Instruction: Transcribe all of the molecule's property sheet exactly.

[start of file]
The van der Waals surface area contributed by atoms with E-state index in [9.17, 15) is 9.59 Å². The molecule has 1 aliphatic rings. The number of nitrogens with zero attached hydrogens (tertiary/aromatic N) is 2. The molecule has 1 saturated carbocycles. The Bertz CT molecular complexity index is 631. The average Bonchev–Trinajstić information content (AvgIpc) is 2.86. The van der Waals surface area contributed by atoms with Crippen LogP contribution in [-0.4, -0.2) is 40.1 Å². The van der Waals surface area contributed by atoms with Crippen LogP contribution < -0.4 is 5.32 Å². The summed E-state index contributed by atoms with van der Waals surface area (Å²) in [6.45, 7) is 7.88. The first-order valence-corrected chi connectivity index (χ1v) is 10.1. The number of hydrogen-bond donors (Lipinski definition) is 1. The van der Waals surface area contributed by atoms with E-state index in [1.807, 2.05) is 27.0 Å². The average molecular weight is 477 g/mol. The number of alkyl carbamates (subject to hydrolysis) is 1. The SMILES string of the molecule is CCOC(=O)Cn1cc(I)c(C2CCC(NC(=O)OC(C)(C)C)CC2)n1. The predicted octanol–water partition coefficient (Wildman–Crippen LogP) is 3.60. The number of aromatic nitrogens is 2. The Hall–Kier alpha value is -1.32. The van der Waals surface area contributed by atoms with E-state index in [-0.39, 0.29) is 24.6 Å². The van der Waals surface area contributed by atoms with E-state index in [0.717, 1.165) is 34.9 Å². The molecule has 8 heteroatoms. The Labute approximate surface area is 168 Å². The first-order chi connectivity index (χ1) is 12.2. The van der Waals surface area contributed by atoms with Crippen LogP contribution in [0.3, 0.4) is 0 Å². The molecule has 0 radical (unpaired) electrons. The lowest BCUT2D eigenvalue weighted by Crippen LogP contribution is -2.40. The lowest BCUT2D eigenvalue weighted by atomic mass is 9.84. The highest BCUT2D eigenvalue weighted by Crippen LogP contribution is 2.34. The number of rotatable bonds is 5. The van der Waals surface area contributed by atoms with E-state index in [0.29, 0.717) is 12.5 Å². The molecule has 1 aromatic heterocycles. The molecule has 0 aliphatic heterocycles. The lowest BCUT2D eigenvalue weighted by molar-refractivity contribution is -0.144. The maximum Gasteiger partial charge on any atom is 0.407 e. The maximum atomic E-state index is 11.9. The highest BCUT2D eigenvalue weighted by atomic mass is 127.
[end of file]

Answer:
The van der Waals surface area contributed by atoms with E-state index in [9.17, 15) is 9.59 Å². The molecule has 1 aliphatic rings. The number of nitrogens with zero attached hydrogens (tertiary/aromatic N) is 2. The molecule has 1 saturated carbocycles. The Bertz CT molecular complexity index is 631. The average Bonchev–Trinajstić information content (AvgIpc) is 2.86. The van der Waals surface area contributed by atoms with Crippen LogP contribution in [-0.4, -0.2) is 40.1 Å². The van der Waals surface area contributed by atoms with Crippen LogP contribution < -0.4 is 5.32 Å². The summed E-state index contributed by atoms with van der Waals surface area (Å²) in [6.45, 7) is 7.88. The first-order valence-corrected chi connectivity index (χ1v) is 10.1. The number of hydrogen-bond donors (Lipinski definition) is 1. The van der Waals surface area contributed by atoms with E-state index in [1.807, 2.05) is 27.0 Å². The average molecular weight is 477 g/mol. The number of alkyl carbamates (subject to hydrolysis) is 1. The SMILES string of the molecule is CCOC(=O)Cn1cc(I)c(C2CCC(NC(=O)OC(C)(C)C)CC2)n1. The predicted octanol–water partition coefficient (Wildman–Crippen LogP) is 3.60. The number of aromatic nitrogens is 2. The Hall–Kier alpha value is -1.32. The van der Waals surface area contributed by atoms with E-state index in [-0.39, 0.29) is 24.6 Å². The van der Waals surface area contributed by atoms with E-state index in [0.717, 1.165) is 34.9 Å². The molecule has 8 heteroatoms. The Labute approximate surface area is 168 Å². The first-order chi connectivity index (χ1) is 12.2. The van der Waals surface area contributed by atoms with Crippen LogP contribution in [0.3, 0.4) is 0 Å². The molecule has 0 radical (unpaired) electrons. The lowest BCUT2D eigenvalue weighted by Crippen LogP contribution is -2.40. The lowest BCUT2D eigenvalue weighted by atomic mass is 9.84. The highest BCUT2D eigenvalue weighted by Crippen LogP contribution is 2.34. The number of rotatable bonds is 5. The van der Waals surface area contributed by atoms with E-state index in [0.29, 0.717) is 12.5 Å². The molecule has 1 aromatic heterocycles. The molecule has 0 aliphatic heterocycles. The lowest BCUT2D eigenvalue weighted by molar-refractivity contribution is -0.144. The maximum Gasteiger partial charge on any atom is 0.407 e. The maximum atomic E-state index is 11.9. The highest BCUT2D eigenvalue weighted by atomic mass is 127.